48 lowes place

Microsoft is planning an enormous barcode-looking building in Toronto

Tech and software giant Microsoft is expanding its Toronto presence with plans to construct a new communications technological facility that will look like an enormous barcode to drivers passing by on Highway 401.

A recent application submitted to city planners details the proposal at 48 Lowe's Place near Highway 401 and Islington in Etobicoke. The sprawling two-storey Microsoft facility aims to replace a vacant single-storey big box retail store and associated surface parking lot formerly operated by hardware giant Lowe's.

Designed by WZMH Architects, the planned communications technological facility would be the latest in a series of similar complexes currently under construction or recently completed by Microsoft worldwide.

The proposal measures almost 26,000 square metres, or over 278,000 square feet in size, and while it may be big, it isn't tall.

48 lowes place

The building's eye-catching exterior pattern will be a prominent landmark for passing highway motorists.

Even with its minimal stature, the facility would have a major impact on the eastbound lanes of Highway 401 at Islington, its barcode-inspired facades promising to add visual interest for passing motorists.

The building would function as a data centre, proposed with energy-efficient features and housing equipment, space, bandwidth, power, cooling, and physical security for servers while providing networking equipment for digital businesses.

48 lowes place

A barcode pattern will define the building's exterior.

A planning report states that such buildings can also be integral in "enhancing digital business by providing access to ecosystems where major networks, enterprises, and business partners interconnect and collaborate."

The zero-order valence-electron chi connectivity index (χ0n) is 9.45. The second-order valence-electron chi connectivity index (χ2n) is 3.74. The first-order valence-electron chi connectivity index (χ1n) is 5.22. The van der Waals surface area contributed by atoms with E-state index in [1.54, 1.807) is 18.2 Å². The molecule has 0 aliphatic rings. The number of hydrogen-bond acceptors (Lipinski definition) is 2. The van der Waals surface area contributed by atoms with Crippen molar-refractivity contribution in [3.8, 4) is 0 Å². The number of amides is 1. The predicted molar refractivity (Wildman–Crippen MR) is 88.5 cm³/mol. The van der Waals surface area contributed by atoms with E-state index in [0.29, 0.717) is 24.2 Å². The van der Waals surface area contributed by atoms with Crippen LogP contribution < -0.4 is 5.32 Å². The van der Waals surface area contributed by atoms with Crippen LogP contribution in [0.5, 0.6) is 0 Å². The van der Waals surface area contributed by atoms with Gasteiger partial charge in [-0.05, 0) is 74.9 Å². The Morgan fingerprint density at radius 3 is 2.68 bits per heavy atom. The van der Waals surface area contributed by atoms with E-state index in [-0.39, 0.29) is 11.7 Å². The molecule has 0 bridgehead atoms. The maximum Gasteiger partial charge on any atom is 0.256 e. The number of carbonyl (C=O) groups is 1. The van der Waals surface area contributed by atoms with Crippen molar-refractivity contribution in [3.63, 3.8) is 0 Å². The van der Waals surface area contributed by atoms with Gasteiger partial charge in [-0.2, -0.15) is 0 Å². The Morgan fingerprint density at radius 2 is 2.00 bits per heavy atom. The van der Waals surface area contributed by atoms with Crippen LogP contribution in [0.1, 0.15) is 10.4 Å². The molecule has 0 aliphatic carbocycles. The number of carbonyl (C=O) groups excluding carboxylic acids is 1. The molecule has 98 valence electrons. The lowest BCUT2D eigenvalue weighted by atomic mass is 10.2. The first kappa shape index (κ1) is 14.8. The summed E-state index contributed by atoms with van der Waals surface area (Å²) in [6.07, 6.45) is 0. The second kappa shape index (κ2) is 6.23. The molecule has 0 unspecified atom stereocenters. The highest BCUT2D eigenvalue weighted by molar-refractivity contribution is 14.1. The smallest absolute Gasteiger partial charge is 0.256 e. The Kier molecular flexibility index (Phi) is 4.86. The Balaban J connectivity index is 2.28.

Underscoring the critical role of these types of buildings, a network of 20 emergency backup generators described in planning documents as 'state of the art' would surround the structure, ensuring systems remain online in the event of a power outage.

48 lowes place

View of the proposed data centre facing south across Highway 401.

Similar data centres have been appearing in greater numbers over the last decade as more businesses embrace digital technologies and demand continues to grow. One notable example is the recent data centre on Parliament Street, another WZMH design, this one inspired by retro computer punch cards.

Lead photo by

WZMH Architects

Latest Videos

Latest Videos

Join the conversation Load comments

Latest in Real Estate

Futuristic glass house hits Toronto market for $15 million

Demand for Toronto homes plummets but prices keep on climbing higher

Vaughan shopping plaza to be replaced by massive new futuristic community

This luxurious $10.75 million mansion is located in one of Toronto's most exclusive areas

Provincial corporation fought new housing days before Ontario launched housing plan

It now costs $400 more to rent a Toronto apartment than one year ago

Three Toronto houses under $800K that you might actually be able to afford

These are the cheapest places in the GTA to buy a condo right now